LAS TABLAS, south along the peninsula’s coast from Chitré, was founded in the seventeenth century by refugees fleeing by sea from Panamá Viejo after Henry Morgan and his band of pirates sacked it. The settlers dismantled their ships to build the first houses, hence the town’s name, which means “the planks”.
Though you wouldn’t believe it if you turned up at any other time of year, this quiet, colonial market town hosts the wildest Carnaval celebrations in Panama. For five days in February the place is overwhelmed by visitors from all over the country, who come here to join in the festivities. The town divides into two halves – Calle Arriba and Calle Abajo – to fight a pitched battle with water, paint and soot on streets awash with seco, Panama’s vicious firewater. Less raucous but just as colourful is the fiesta of Santa Librada in July, which includes the Festival de la Pollera, celebrating the peninsula’s embroidered, colonial-style dresses. Produced in the surrounding villages, they are something of a national symbol.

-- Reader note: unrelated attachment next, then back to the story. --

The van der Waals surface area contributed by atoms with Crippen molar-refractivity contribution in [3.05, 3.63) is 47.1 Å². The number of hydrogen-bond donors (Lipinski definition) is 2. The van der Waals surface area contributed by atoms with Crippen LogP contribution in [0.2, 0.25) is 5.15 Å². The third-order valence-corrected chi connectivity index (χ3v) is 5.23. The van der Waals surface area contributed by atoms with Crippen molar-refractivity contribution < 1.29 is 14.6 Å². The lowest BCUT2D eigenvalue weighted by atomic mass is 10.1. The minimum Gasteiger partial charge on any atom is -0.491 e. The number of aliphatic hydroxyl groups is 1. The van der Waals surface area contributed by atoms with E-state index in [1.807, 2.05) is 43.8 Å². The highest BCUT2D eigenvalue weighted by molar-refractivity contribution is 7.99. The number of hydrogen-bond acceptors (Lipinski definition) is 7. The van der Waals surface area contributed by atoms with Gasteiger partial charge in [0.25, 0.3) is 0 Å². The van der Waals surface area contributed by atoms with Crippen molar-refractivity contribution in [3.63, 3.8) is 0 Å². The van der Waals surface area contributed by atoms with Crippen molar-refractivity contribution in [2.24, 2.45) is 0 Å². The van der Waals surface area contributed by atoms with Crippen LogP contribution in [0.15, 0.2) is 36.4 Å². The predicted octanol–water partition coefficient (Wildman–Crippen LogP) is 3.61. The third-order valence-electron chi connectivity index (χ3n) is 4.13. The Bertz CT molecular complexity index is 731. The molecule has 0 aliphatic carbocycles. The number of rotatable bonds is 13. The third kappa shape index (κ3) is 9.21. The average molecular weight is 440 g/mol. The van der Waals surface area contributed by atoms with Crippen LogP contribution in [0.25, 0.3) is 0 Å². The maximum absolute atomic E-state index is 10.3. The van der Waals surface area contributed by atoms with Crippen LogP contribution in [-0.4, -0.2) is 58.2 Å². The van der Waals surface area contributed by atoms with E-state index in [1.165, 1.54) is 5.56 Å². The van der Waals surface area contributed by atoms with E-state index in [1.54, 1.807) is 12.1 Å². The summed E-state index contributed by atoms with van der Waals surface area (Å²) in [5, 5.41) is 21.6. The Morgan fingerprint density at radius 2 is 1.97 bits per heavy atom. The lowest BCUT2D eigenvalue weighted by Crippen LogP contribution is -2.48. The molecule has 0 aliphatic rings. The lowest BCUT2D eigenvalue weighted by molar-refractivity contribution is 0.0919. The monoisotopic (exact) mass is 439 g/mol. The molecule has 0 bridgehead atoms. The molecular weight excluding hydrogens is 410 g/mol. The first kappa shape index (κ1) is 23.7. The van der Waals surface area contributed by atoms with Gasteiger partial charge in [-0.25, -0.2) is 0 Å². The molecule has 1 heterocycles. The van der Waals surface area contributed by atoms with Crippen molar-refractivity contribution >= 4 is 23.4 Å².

In addition to its few sights, Las Tablas is also a choice spot to experience the extremely festive atmosphere of a baseball match (Jan–May) at the Estadio Olmedo Solé.